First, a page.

The trash-disposal giant Waste Management is suing SAP, saying top SAP executives participated in a fraudulent sales scheme that resulted in a failed enterprise resource planning (ERP) implementation.
Waste Management said it is seeking recovery of more than US$100 million (£49.87m) in project expenses, as well as "the savings and benefits that the SAP software was promised to deliver to Waste Management."
An SAP spokesman said via e-mail Thursday that "as a matter of policy SAP does not comment on ongoing litigation."
In 2005, Waste Management was looking for a new revenue management system, according to a company statement. "SAP proposed its Waste and Recycling product and claimed it was a tested, working solution that had been developed with the needs of Waste Management in mind," the Waste Management statement reads in part.
SAP promised that the software could be fully implemented throughout all of Waste Management within 18 months, according to the statement.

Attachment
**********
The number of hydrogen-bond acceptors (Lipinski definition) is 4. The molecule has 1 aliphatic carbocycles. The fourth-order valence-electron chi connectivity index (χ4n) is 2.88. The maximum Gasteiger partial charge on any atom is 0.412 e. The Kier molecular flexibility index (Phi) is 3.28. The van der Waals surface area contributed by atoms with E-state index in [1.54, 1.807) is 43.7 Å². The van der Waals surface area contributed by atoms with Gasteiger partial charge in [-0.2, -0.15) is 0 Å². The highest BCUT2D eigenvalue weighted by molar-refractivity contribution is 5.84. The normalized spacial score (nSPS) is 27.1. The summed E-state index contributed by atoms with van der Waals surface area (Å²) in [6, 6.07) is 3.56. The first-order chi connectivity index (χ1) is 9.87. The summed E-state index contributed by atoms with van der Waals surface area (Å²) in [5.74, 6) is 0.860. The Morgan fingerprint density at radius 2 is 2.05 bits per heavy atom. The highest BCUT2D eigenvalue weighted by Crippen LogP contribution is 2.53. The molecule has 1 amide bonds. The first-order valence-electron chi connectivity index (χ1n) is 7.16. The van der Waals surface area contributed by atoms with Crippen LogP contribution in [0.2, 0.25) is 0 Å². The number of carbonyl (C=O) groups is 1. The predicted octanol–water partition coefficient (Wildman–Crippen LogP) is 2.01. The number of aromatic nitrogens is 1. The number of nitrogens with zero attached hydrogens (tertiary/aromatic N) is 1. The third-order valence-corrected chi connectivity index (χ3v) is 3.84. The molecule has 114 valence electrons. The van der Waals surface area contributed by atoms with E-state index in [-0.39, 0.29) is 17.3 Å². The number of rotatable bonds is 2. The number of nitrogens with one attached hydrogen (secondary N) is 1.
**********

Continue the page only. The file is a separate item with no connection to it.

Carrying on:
"From the beginning, SAP assured Waste Management that its software was an 'out-of-the-box' solution that would meet Waste Management's needs without any customisation or enhancements," the statement reads. "Unfortunately, Waste Management ultimately learned that these representations were not true."
Waste Management said product demonstrations by SAP prior to the deal employed "fake software environments, even though these demonstrations were represented to be the actual software."
Waste Management's original complaint, filed in Harris County, Texas district court, said senior SAP executives, including SAP Americas' president and CEO, Bill McDermott, participated in the "rigged and manipulated" demos.
The company filed suit against SAP Americas and SAP AG on 20 March after "months of discussions with SAP and a recent consensual, three-day mediation that SAP ended after day two," according to the statement.
The action followed a lengthy initial courtship and falling out between the companies, detailed at length in Waste Management's court filing.
SAP officials held meetings with the company throughout the summer and fall of 2005, according to the complaint. Shai Agassi, a former executive board member, was among the SAP executives present at one meeting on June 17, 2005, in Walldorf, Germany, according to the complaint.